Irish Potatoes and Sonoma Valley Wine
In October the Sonoma Valley Visitors Bureau unveiled the fruit of a months-long effort to rebrand the Sonoma Valley for the purpose of defining a fresh message that will attract more visitors during weekdays in the off-season. The goal: to raise off-season lodging occupancy from 64 to 70 percent.
Visitors Bureau Executive Director Jonny Westom explained, “It’s all about building the brand; it’s all about identifying our way of life.”
And “brand strategist” Duane Knapp, hired by the Visitors Bureau to help guide the process, instructed the audience at a brand unveiling in the Sebastiani Theatre that successful communities, “are focused on a disciplined strategy to create an exceptional destination that is attractive for residents, guests, businesses, new investments and developments.”
To our relief, the finished product was a modest refresh with the simple slogan, “Experience Sonoma Valley California,” scripted in a pleasing typeface and accompanied by a message of encouragement for everyone in town to be on message.
We appreciate the Visitors Bureau’s efforts and we congratulate them for a job well done. But clearly we aren’t alone in observing that branding has ultimately little if anything to do with the quality of life in any community without the essential ingredients that truly define community success: sufficient affordable housing, transportation circulation and access that minimizes gridlock, jobs and wage scales that residents can live on and schools that provide quality education.
There is a compelling argument to increase tourist traffic, because the economy of the Valley of the Moon is based on tourism and the wine industry that attracts it. But the other side of that coin is the harsh truth that if you live by the vine, you may die by the vine.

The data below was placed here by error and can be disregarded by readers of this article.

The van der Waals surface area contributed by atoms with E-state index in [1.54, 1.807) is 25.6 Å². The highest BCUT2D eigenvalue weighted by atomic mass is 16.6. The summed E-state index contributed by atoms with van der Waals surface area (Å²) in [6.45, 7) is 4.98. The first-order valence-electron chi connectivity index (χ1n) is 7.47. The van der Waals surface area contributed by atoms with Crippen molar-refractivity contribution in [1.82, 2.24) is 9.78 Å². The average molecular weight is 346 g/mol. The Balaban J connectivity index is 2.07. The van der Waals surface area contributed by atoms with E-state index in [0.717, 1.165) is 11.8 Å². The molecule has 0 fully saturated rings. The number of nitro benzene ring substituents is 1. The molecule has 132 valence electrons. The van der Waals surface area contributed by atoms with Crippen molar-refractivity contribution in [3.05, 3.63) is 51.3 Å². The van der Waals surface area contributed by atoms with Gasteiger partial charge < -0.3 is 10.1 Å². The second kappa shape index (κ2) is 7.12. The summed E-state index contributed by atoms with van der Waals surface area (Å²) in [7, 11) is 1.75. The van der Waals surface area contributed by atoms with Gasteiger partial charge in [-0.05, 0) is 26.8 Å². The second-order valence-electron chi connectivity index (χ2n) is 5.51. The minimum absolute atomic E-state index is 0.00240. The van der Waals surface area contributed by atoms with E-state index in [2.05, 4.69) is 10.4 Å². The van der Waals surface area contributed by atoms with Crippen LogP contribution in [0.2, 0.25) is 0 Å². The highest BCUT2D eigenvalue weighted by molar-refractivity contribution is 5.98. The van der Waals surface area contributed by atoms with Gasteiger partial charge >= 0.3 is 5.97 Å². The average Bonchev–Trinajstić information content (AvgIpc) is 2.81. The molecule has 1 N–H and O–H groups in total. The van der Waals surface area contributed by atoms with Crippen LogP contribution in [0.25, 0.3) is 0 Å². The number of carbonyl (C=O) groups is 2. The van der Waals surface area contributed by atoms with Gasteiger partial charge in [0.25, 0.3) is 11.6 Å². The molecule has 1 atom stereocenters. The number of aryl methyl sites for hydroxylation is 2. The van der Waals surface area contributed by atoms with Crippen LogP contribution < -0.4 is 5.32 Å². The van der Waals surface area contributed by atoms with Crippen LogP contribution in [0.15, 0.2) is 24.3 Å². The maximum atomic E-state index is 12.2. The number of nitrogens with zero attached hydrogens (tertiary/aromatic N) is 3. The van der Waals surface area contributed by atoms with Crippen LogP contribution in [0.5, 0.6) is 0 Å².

To too great a degree, Sonoma Valley is an economic monoculture, and while there is no indication wine consumption will soon decline, there is an inherent danger in overdependence on the wine economy. Healthy economies, like healthy ecologies, demand diversity. Witness the Irish potato famine, a calamity with many causes but tragically exaggerated by the peasant population’s dependence on a single variety of potato vulnerable to a singular form of blight. When the blight struck in 1845, Ireland’s entire potato crop was struck and largely ruined in a few weeks. Before it ended a few years later, more than a million people died and another million migrated.
We’re not Ireland and we don’t grow potatoes, but if we want to preserve the quality of life we cherish in this Valley, we need to create strategies that go way beyond branding to address the foundation issues of housing, jobs, traffic, education, recreation and, yes, climate change.
Branding is fine, but if we start to lose the qualities people come here to experience, if only the rich and richly retired can afford to live here, if the streets are so packed both residents and tourists that they are gridlocked, the tourists will go somewhere else.
With that happy holiday message, we hope you enjoy the eclectic variety of unusual, offbeat, affordable and outrageously expensive gifts we’ve assembled for your holiday shopping. Practice a little gifting creativity and there’s really no reason to shop outside the Valley.
The happiest of holidays and the merriest of Christmases to all.
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